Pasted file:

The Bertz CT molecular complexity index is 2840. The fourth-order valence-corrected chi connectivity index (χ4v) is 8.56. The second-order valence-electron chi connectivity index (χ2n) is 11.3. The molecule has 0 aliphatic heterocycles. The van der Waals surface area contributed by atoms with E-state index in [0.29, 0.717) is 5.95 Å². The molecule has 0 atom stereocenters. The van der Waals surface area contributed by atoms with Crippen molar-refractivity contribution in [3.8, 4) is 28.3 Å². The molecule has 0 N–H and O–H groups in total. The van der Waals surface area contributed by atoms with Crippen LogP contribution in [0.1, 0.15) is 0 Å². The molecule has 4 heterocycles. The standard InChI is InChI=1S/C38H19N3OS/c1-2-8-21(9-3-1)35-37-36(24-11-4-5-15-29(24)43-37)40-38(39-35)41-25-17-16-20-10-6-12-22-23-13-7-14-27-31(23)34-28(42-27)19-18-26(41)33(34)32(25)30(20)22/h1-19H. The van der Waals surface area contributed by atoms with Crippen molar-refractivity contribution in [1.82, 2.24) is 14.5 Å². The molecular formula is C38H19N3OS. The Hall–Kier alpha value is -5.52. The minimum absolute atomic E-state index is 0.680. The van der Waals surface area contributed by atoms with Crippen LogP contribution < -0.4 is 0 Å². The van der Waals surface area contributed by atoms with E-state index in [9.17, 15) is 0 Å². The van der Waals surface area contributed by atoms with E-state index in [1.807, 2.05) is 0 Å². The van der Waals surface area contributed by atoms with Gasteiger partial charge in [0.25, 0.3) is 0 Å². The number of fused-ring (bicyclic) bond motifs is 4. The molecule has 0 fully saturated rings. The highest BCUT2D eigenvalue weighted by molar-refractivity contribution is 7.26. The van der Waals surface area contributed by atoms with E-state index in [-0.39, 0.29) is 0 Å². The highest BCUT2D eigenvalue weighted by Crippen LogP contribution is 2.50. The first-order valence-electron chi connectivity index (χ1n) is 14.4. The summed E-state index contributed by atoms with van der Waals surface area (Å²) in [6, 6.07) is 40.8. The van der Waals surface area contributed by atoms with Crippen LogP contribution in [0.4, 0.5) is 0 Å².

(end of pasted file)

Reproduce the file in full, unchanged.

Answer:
The Bertz CT molecular complexity index is 2840. The fourth-order valence-corrected chi connectivity index (χ4v) is 8.56. The second-order valence-electron chi connectivity index (χ2n) is 11.3. The molecule has 0 aliphatic heterocycles. The van der Waals surface area contributed by atoms with E-state index in [0.29, 0.717) is 5.95 Å². The molecule has 0 atom stereocenters. The van der Waals surface area contributed by atoms with Crippen molar-refractivity contribution in [3.8, 4) is 28.3 Å². The molecule has 0 N–H and O–H groups in total. The van der Waals surface area contributed by atoms with Crippen LogP contribution in [0.1, 0.15) is 0 Å². The molecule has 4 heterocycles. The standard InChI is InChI=1S/C38H19N3OS/c1-2-8-21(9-3-1)35-37-36(24-11-4-5-15-29(24)43-37)40-38(39-35)41-25-17-16-20-10-6-12-22-23-13-7-14-27-31(23)34-28(42-27)19-18-26(41)33(34)32(25)30(20)22/h1-19H. The van der Waals surface area contributed by atoms with Crippen molar-refractivity contribution in [1.82, 2.24) is 14.5 Å². The molecular formula is C38H19N3OS. The Hall–Kier alpha value is -5.52. The minimum absolute atomic E-state index is 0.680. The van der Waals surface area contributed by atoms with Crippen LogP contribution < -0.4 is 0 Å². The van der Waals surface area contributed by atoms with E-state index in [9.17, 15) is 0 Å². The van der Waals surface area contributed by atoms with E-state index in [1.807, 2.05) is 0 Å². The van der Waals surface area contributed by atoms with Gasteiger partial charge in [0.25, 0.3) is 0 Å². The number of fused-ring (bicyclic) bond motifs is 4. The molecule has 0 fully saturated rings. The highest BCUT2D eigenvalue weighted by molar-refractivity contribution is 7.26. The van der Waals surface area contributed by atoms with E-state index in [-0.39, 0.29) is 0 Å². The highest BCUT2D eigenvalue weighted by Crippen LogP contribution is 2.50. The first-order valence-electron chi connectivity index (χ1n) is 14.4. The summed E-state index contributed by atoms with van der Waals surface area (Å²) in [6, 6.07) is 40.8. The van der Waals surface area contributed by atoms with Crippen LogP contribution in [0.4, 0.5) is 0 Å².